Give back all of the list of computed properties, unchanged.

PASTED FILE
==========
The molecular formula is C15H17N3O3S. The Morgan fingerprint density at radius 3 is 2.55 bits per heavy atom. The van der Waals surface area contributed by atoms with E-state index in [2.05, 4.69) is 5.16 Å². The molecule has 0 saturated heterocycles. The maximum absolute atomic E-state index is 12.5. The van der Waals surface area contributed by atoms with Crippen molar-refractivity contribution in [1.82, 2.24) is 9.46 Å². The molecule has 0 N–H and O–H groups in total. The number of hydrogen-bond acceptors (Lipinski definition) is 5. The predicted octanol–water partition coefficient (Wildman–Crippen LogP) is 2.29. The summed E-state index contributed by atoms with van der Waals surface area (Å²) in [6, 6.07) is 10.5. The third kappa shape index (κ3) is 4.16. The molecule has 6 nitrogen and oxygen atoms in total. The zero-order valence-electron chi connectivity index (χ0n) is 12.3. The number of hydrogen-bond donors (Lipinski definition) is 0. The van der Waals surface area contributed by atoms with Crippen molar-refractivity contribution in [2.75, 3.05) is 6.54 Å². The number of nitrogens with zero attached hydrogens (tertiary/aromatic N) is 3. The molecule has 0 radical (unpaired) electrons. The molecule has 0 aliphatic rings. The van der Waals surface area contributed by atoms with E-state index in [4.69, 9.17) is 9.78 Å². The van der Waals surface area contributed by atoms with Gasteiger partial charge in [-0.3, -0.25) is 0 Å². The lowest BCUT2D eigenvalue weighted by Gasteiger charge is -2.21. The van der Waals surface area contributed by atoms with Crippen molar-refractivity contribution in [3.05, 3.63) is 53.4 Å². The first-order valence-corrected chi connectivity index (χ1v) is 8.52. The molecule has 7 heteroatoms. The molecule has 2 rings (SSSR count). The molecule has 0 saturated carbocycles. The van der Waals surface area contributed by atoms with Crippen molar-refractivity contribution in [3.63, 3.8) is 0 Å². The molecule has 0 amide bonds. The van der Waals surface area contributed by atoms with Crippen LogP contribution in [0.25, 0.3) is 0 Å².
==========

The molecular formula is C15H17N3O3S. The Morgan fingerprint density at radius 3 is 2.55 bits per heavy atom. The van der Waals surface area contributed by atoms with E-state index in [2.05, 4.69) is 5.16 Å². The molecule has 0 saturated heterocycles. The maximum absolute atomic E-state index is 12.5. The van der Waals surface area contributed by atoms with Crippen molar-refractivity contribution in [1.82, 2.24) is 9.46 Å². The molecule has 0 N–H and O–H groups in total. The number of hydrogen-bond acceptors (Lipinski definition) is 5. The predicted octanol–water partition coefficient (Wildman–Crippen LogP) is 2.29. The summed E-state index contributed by atoms with van der Waals surface area (Å²) in [6, 6.07) is 10.5. The third kappa shape index (κ3) is 4.16. The molecule has 6 nitrogen and oxygen atoms in total. The zero-order valence-electron chi connectivity index (χ0n) is 12.3. The number of hydrogen-bond donors (Lipinski definition) is 0. The van der Waals surface area contributed by atoms with Crippen molar-refractivity contribution in [2.75, 3.05) is 6.54 Å². The number of nitrogens with zero attached hydrogens (tertiary/aromatic N) is 3. The molecule has 0 radical (unpaired) electrons. The molecule has 0 aliphatic rings. The van der Waals surface area contributed by atoms with E-state index in [4.69, 9.17) is 9.78 Å². The van der Waals surface area contributed by atoms with Gasteiger partial charge in [-0.3, -0.25) is 0 Å². The lowest BCUT2D eigenvalue weighted by Gasteiger charge is -2.21. The van der Waals surface area contributed by atoms with Crippen molar-refractivity contribution in [3.05, 3.63) is 53.4 Å². The first-order valence-corrected chi connectivity index (χ1v) is 8.52. The molecule has 7 heteroatoms. The molecule has 2 rings (SSSR count). The molecule has 0 saturated carbocycles. The van der Waals surface area contributed by atoms with Crippen molar-refractivity contribution in [3.63, 3.8) is 0 Å². The molecule has 0 amide bonds. The van der Waals surface area contributed by atoms with Crippen LogP contribution in [0.25, 0.3) is 0 Å².